Atropos, the journal for all butterfly, moth and dragonfly enthusiasts was present and subscribers were able to collect the latest edition of the journal ‘hot off the press’.

One pleasant surprise was the service received from the guys at the Leica stand.  Now my trusty 8×42 Trinovid’s are admittedly in their early 20’s but they are still in very good condition and optically as one would expect provide Leica excellent views but they were in need of a new rainguard so I enquired if they had any to purchase.  Half an hour or so later I came away with a new rainguard and they’d stripped the eyepieces down and performed a very professional clean of some two decades or so of accumulated ‘dust’.  All part of the Leica lifetime guarantee, now that is what I call service!  Thank you Leica team.

So all in all an excellent event and here’s hoping they reach their target for this year for ‘Protecting migratory birds in the Eastern Mediterranean’.

 

‘Moor’ action needed, particularly by politicians of all persuasions?

June 22, 2014

Reading the Regional broadsheet recently and an article by Ben Barnett (Agricultural Correspondent) “Woodlands still wait for action to secure future” reminded the reader that despite the Government convening a panel to assess the future of the publicly-owned woods there has been no progress since the sell off / give away was abandoned.  The panel’s report, puiblished two years ago, called for the public forest estate to remain in public ownership but one might be forgiven for wondering what part the epetitions and lobbying of Ministers and MPs played in that conclusion?

The recent Queen’s speech did not include measures on forests, prompting members of the panel led by its chairman the Rt Rev James Jones to write an open letter.  The Guardian heads the story Forestry panel attacks UK government.   The Independent Panel on Forestry Final Report was published in 2012.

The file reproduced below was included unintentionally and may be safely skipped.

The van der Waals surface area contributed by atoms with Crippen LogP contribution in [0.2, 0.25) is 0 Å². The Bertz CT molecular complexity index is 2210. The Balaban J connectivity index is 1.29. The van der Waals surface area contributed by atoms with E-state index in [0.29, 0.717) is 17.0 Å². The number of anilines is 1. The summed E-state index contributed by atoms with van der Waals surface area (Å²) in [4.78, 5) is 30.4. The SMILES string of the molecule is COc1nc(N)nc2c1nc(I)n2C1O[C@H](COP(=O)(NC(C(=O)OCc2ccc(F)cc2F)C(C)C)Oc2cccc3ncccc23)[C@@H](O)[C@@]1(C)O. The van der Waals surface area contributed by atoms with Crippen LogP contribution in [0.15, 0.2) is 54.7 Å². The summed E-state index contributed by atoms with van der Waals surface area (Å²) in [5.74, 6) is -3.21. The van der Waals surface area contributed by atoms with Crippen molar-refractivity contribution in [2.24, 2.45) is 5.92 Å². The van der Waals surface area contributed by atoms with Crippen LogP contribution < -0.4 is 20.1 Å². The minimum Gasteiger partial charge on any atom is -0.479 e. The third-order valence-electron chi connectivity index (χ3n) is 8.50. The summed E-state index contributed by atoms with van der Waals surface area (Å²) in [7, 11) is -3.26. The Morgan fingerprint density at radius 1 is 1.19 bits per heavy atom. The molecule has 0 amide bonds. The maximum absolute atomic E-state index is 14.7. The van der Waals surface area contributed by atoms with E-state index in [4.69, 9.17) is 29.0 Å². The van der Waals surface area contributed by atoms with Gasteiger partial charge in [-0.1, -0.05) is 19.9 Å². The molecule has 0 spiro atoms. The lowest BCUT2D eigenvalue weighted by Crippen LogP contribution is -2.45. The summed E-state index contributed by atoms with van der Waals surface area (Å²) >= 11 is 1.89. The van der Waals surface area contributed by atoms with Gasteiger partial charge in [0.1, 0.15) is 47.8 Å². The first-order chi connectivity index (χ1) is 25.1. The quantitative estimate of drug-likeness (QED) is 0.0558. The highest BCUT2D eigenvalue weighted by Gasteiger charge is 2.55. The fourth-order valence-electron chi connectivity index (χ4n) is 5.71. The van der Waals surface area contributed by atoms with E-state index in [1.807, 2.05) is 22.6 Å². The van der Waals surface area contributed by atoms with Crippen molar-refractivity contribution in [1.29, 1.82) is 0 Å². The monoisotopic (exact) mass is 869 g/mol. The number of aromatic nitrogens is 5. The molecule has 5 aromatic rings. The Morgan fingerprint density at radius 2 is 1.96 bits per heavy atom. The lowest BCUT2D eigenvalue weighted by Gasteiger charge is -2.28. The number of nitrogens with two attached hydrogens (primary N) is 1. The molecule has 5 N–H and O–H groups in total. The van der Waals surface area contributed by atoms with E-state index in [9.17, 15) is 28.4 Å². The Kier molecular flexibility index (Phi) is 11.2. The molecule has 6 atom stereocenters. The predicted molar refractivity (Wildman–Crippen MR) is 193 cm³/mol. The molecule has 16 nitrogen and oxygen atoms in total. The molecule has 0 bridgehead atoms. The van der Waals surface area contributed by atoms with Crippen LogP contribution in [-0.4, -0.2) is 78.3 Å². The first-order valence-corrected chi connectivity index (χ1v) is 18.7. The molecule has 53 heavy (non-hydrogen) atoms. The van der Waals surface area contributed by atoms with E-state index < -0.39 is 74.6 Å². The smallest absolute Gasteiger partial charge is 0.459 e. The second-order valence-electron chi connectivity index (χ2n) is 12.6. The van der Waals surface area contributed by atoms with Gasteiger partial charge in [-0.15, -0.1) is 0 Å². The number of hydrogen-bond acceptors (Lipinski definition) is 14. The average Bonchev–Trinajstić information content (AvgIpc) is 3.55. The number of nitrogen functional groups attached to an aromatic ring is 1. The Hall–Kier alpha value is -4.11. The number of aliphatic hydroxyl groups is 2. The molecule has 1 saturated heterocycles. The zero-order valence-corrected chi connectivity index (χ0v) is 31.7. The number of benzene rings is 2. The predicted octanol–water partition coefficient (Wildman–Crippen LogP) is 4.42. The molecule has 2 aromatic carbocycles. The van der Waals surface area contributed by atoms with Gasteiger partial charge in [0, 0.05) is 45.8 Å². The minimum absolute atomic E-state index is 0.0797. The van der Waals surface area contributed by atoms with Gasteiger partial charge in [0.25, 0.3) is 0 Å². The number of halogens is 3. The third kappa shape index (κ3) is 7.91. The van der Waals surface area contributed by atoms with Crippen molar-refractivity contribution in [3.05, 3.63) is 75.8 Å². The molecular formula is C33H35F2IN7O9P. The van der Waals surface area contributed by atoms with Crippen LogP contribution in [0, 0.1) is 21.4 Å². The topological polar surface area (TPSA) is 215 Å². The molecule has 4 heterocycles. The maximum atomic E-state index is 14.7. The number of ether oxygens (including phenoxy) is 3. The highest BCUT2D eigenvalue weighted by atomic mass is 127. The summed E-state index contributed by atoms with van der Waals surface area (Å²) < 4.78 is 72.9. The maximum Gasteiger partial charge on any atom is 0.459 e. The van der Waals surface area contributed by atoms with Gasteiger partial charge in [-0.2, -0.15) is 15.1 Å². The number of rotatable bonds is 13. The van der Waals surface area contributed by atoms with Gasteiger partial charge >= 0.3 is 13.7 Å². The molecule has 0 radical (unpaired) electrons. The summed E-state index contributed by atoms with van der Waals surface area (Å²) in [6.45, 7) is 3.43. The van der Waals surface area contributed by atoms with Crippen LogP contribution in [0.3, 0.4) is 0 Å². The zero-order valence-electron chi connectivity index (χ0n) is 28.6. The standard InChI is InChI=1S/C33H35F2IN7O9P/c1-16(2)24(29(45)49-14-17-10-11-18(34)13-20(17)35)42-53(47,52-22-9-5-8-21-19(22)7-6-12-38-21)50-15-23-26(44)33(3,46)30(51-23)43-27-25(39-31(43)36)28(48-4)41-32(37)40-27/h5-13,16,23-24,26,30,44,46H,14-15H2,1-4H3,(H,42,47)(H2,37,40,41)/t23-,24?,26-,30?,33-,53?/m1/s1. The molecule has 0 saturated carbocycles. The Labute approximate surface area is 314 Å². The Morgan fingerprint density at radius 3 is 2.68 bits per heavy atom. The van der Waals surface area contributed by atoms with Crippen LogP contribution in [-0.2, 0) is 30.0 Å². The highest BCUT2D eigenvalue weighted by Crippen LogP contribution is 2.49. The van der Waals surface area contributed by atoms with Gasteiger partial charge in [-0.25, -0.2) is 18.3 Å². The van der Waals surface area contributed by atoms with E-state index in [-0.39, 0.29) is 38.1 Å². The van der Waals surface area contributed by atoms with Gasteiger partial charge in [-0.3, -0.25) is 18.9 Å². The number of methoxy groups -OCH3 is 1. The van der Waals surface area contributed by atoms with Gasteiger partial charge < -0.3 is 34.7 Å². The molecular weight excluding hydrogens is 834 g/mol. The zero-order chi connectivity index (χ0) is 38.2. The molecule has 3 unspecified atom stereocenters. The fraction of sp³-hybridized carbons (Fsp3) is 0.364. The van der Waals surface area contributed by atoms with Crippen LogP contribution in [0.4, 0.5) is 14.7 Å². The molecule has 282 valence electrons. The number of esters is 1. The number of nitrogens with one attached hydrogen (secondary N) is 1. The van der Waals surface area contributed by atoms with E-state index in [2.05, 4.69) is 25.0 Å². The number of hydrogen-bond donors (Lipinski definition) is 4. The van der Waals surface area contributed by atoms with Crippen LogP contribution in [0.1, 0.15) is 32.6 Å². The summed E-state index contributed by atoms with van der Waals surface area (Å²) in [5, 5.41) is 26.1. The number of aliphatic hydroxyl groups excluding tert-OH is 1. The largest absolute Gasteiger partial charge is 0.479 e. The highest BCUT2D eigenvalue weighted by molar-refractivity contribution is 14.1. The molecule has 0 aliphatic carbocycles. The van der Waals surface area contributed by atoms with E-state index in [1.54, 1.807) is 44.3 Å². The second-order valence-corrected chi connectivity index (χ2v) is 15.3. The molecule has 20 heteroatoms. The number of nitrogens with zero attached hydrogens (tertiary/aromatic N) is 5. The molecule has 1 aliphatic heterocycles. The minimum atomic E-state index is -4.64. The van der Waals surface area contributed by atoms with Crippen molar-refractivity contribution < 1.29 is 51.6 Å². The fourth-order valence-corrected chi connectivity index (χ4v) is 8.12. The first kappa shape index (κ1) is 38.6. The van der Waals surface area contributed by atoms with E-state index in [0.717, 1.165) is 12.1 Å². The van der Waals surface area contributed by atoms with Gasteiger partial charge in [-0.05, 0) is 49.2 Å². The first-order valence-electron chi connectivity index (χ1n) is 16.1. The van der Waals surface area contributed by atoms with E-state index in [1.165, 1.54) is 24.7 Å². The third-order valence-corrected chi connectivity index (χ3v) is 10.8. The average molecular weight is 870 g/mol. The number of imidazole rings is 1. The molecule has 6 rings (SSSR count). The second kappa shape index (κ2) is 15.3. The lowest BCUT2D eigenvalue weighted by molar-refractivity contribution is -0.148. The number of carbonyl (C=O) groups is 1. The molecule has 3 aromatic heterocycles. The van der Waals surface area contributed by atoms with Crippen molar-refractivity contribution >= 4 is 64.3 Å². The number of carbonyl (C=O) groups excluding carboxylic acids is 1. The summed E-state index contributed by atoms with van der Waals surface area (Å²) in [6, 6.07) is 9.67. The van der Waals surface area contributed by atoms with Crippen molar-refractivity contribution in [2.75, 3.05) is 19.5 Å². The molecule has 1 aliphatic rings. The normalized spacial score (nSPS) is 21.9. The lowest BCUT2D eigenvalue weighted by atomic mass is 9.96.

It is laudable that the IPF urges the Government and all political parties to make manifesto committment to legislate as soon as possible after the General Election to ensure that the future of the public forests are assured. Their report said that the forests cost the taxpayer about £20m a year, around 90p per household in England!  Apparently, that same estate provides an estimated £400m in benefits to people, nature and the economy.

Wouldn’t it be wonderful if other ‘estates’ provided that kind of value for public money …. some of the upland moors in receipt of HLS funding yet failing to safeguard Hen Harriers and other raptors perhaps?  See Avery’s commentary on Simon Barnes’s comments in the Times and just in case readers are still minded to provarication about “Ban driven grouse shooting” then read his message to “wishy-washy liberals”.   His epetition on the Government site currently stands at around 4,773 and his ambition is to achieve 5,000 by the ‘inglorious 12th’ (August) so anyone able and minded to twitter, please sing loudly ….